Director Nicolas Lambert probes France's 'family secret', its colonial past

Actor and director Nicolas Lambert is drawn to the darker sides of France, from the oil business to arms sales. His one-man show France, Empire, appearing this month at the alternative theatre festival in Avignon, mixes personal and collective stories to uncover "a national family secret": France's colonial past.

Lambert is an actor, playwright, and first and foremost a storyteller.

In France, Empire, he serves as a history teacher, performing all the roles himself –from Charles de Gaulle to General Philippe Leclerc and most of the presidents of the last two French republics.

But alongside shared history and famous political speeches, he weaves in personal stories – including his own family history in the north of France.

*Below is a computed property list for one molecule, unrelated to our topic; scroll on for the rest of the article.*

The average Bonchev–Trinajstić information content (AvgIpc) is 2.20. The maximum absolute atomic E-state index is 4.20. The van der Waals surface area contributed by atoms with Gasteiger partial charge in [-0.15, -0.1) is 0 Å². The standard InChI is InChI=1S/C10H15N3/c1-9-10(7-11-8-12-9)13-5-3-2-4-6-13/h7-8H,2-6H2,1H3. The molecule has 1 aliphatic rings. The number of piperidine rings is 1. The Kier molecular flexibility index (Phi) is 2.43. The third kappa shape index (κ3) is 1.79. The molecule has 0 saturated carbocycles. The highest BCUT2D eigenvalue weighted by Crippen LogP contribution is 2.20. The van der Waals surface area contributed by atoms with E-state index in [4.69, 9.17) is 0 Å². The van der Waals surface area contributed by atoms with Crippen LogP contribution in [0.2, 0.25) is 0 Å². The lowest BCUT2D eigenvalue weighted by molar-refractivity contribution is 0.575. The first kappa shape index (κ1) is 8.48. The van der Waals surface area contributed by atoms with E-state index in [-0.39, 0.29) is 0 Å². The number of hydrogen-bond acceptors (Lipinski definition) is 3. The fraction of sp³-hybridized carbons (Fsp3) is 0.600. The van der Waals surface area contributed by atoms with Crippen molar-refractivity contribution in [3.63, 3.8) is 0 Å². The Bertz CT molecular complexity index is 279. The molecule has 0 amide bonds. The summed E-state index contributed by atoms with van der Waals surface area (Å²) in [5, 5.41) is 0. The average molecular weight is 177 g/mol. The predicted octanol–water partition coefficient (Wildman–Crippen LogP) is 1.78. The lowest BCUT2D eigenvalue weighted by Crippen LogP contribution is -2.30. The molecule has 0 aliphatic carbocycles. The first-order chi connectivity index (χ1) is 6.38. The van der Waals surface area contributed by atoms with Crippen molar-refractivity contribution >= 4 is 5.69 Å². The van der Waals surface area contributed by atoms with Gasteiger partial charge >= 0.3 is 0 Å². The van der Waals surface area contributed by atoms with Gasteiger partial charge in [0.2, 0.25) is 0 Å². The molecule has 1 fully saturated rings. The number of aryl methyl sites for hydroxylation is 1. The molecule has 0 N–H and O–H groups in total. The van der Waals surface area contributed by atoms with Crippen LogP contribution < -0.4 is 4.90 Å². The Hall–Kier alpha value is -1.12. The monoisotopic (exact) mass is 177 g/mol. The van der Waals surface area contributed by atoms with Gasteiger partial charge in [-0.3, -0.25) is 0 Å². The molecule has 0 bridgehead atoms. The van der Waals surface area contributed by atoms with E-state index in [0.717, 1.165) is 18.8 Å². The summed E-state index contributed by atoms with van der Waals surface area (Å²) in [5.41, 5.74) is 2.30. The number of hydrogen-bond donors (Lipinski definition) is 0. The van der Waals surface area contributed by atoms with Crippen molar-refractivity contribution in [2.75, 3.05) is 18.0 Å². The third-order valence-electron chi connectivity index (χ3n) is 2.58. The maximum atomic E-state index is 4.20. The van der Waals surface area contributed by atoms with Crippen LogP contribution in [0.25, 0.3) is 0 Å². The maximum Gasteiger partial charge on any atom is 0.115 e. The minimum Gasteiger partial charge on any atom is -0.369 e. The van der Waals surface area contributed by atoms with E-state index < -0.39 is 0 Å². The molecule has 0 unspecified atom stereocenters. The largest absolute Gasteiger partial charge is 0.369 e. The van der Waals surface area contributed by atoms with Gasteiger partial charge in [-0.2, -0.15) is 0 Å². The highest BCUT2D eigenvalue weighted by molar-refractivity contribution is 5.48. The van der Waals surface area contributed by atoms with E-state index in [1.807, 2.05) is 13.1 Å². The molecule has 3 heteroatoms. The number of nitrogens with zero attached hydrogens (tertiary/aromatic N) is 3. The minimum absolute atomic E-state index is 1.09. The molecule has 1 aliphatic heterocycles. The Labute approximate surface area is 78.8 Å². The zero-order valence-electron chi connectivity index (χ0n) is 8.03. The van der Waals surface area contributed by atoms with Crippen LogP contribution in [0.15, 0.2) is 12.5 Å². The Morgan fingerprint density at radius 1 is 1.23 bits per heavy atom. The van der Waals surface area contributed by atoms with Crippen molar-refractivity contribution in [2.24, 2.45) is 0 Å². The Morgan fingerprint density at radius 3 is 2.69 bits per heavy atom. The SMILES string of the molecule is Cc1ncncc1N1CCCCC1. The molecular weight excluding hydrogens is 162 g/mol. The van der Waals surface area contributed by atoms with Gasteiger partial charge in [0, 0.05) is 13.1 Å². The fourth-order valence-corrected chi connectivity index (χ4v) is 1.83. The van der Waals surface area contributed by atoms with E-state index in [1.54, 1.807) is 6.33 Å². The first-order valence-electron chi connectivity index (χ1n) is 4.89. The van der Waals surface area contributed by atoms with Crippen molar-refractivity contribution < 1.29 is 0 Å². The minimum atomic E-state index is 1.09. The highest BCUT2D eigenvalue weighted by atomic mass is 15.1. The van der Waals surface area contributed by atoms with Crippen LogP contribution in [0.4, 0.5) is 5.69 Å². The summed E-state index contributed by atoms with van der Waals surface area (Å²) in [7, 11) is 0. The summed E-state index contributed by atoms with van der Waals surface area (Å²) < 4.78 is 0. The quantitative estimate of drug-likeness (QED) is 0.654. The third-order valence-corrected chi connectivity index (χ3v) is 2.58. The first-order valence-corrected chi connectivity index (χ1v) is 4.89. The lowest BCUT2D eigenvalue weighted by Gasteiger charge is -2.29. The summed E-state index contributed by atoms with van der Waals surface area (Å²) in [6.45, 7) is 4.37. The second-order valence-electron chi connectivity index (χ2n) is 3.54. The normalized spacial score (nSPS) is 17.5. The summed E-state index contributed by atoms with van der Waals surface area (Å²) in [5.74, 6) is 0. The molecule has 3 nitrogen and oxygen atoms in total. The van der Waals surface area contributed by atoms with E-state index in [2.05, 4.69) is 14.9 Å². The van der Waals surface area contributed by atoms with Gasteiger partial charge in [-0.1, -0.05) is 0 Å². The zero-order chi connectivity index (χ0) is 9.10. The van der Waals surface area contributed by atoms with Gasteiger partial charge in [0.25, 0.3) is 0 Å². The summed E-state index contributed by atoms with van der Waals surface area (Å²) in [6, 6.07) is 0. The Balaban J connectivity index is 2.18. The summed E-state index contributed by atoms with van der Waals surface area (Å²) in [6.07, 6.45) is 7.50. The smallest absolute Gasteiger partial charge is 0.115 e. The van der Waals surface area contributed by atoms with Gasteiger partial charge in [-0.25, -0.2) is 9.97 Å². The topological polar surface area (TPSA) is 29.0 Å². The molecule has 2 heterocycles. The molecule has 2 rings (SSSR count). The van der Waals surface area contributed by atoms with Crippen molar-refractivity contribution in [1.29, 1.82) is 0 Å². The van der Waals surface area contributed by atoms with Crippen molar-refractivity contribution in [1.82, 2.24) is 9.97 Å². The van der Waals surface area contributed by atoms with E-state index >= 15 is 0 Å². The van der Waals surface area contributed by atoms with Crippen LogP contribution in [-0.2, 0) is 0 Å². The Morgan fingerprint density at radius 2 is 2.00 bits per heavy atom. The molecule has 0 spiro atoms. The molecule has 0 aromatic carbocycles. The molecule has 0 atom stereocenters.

The idea, he told RFI, was to demonstrate the place the colonial past continues to occupy in present lives.

"I wanted to have testimony on that part of France's history, and I wanted to give testimony that was not one of guilt," Lambert told RFI.

"Because, as our former president Nicolas Sarkozy said so well, 'children are not responsible for their father's policies, for their father's crimes'."

'A family secret'

Lambert says he got the idea for the piece after realising that his own daughter knew little about France's colonial history.

"By the end of the third grade, my daughter had never heard of the era of the old French empire," he said.

"She didn't know that Morocco was part of France, that Tunisia was part of it, or Cameroon, or so on. Or that all her friends came from places like these that used to be the French Empire.

Read more on RFI English

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